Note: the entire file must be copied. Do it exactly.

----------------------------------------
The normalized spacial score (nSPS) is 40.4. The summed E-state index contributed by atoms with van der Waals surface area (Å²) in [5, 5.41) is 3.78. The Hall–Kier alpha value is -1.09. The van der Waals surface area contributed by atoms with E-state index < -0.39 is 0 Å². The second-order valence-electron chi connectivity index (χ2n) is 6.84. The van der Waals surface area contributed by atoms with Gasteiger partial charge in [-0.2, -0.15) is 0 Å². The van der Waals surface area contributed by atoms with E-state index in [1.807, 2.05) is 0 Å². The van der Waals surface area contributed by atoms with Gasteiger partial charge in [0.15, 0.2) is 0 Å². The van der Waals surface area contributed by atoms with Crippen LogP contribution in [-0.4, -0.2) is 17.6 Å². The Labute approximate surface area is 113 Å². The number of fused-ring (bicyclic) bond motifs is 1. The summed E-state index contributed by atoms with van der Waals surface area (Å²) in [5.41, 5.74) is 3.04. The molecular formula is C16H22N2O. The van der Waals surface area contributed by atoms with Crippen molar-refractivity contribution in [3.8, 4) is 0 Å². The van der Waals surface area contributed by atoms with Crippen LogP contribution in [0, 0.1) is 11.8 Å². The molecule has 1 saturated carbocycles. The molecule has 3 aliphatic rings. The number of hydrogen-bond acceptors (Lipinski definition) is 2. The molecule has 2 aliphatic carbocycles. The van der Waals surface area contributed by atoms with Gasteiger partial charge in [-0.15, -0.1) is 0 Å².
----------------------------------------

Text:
The normalized spacial score (nSPS) is 40.4. The summed E-state index contributed by atoms with van der Waals surface area (Å²) in [5, 5.41) is 3.78. The Hall–Kier alpha value is -1.09. The van der Waals surface area contributed by atoms with E-state index < -0.39 is 0 Å². The second-order valence-electron chi connectivity index (χ2n) is 6.84. The van der Waals surface area contributed by atoms with Gasteiger partial charge in [-0.2, -0.15) is 0 Å². The van der Waals surface area contributed by atoms with E-state index in [1.807, 2.05) is 0 Å². The van der Waals surface area contributed by atoms with Gasteiger partial charge in [0.15, 0.2) is 0 Å². The van der Waals surface area contributed by atoms with Crippen LogP contribution in [-0.4, -0.2) is 17.6 Å². The Labute approximate surface area is 113 Å². The number of fused-ring (bicyclic) bond motifs is 1. The summed E-state index contributed by atoms with van der Waals surface area (Å²) in [5.41, 5.74) is 3.04. The molecular formula is C16H22N2O. The van der Waals surface area contributed by atoms with Crippen molar-refractivity contribution in [3.8, 4) is 0 Å². The van der Waals surface area contributed by atoms with Crippen LogP contribution in [0, 0.1) is 11.8 Å². The molecule has 1 saturated carbocycles. The molecule has 3 aliphatic rings. The number of hydrogen-bond acceptors (Lipinski definition) is 2. The molecule has 2 aliphatic carbocycles. The van der Waals surface area contributed by atoms with Gasteiger partial charge in [-0.15, -0.1) is 0 Å².